of January 1, 2008. (Refer to question #2 to determine which type of
equipment was factory-installed in your vehicle.)
Q5. Will my OnStar-equipped vehicle's analog-only system still
work after January 1, 2008?
A5. No. As of early 2008, wireless carriers will no longer be
required to support the analog network. As a result, beginning January
1, 2008, OnStar will offer all services, including OnStar Hands-Free
Calling, only through dual-mode (analog/digital) equipment.
Q6. Digital service has been around for a while - why does OnStar
still utilize analog service?
A6. When OnStar was launched in 1996, analog provided the most
extensive and reliable wireless coverage available for nationwide
service. Even today, analog continues to provide the widest range of
coverage across the U.S. and Canada. Vehicle manufacturers are now
producing most OnStar-equipped vehicles with dual-mode
(analog/digital) equipment, and are expected to produce only dual-mode
(analog/digital) OnStar-equipped vehicles by 2006.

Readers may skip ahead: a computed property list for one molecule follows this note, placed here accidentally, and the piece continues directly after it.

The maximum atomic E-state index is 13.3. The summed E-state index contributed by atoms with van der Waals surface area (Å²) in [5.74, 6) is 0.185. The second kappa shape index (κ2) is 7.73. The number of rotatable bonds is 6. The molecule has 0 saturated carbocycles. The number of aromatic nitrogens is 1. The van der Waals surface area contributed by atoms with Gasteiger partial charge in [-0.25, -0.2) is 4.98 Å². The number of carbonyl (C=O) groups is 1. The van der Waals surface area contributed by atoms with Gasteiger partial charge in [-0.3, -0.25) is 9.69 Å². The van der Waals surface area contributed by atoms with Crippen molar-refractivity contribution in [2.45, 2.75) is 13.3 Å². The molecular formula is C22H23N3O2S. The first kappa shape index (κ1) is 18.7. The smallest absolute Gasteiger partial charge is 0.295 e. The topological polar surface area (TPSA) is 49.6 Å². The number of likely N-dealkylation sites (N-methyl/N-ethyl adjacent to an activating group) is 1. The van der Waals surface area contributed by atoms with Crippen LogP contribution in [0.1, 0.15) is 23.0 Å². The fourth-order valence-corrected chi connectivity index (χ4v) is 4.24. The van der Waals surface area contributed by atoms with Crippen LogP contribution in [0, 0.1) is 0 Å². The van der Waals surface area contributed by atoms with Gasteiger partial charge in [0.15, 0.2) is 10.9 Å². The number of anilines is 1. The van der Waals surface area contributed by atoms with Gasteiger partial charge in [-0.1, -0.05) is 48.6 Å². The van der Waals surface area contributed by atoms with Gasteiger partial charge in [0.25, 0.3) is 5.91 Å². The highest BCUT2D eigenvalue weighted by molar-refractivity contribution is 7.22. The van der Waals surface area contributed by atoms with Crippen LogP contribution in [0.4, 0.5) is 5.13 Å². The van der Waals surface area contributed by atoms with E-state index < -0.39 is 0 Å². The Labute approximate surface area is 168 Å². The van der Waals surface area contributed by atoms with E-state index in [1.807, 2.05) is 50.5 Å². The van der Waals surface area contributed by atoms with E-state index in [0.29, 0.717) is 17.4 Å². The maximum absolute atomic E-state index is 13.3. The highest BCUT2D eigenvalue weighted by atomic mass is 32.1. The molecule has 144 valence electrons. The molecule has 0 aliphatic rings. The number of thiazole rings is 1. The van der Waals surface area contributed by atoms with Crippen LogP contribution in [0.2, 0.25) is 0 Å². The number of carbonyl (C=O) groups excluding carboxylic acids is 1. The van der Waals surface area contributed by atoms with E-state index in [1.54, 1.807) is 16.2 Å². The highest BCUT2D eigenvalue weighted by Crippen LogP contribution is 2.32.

Q7. Will a digital upgrade program be available for subscribers
with earlier versions of hardware?
A7. Each vehicle manufacturer will determine whether it will offer
an analog-to-digital transition plan for subscribers who have
analog/digital-ready OnStar equipment and are interested in upgrading
to digital equipment. To learn more, click here.
Q8. Where do I go with questions about the FCC ruling that
wireless carriers will no longer be required to support the analog
A8. For more information about the FCC ruling, visit fcc.gov, or
click here for a downloadable version of the ruling. For the latest
information about the OnStar analog-to-digital transition plan, please
continue to visit onstar.com/digital-transition.
Q9. What is the FCC?
A9. The Federal Communications Commission (FCC) is a U.S.
government agency charged with regulating interstate and international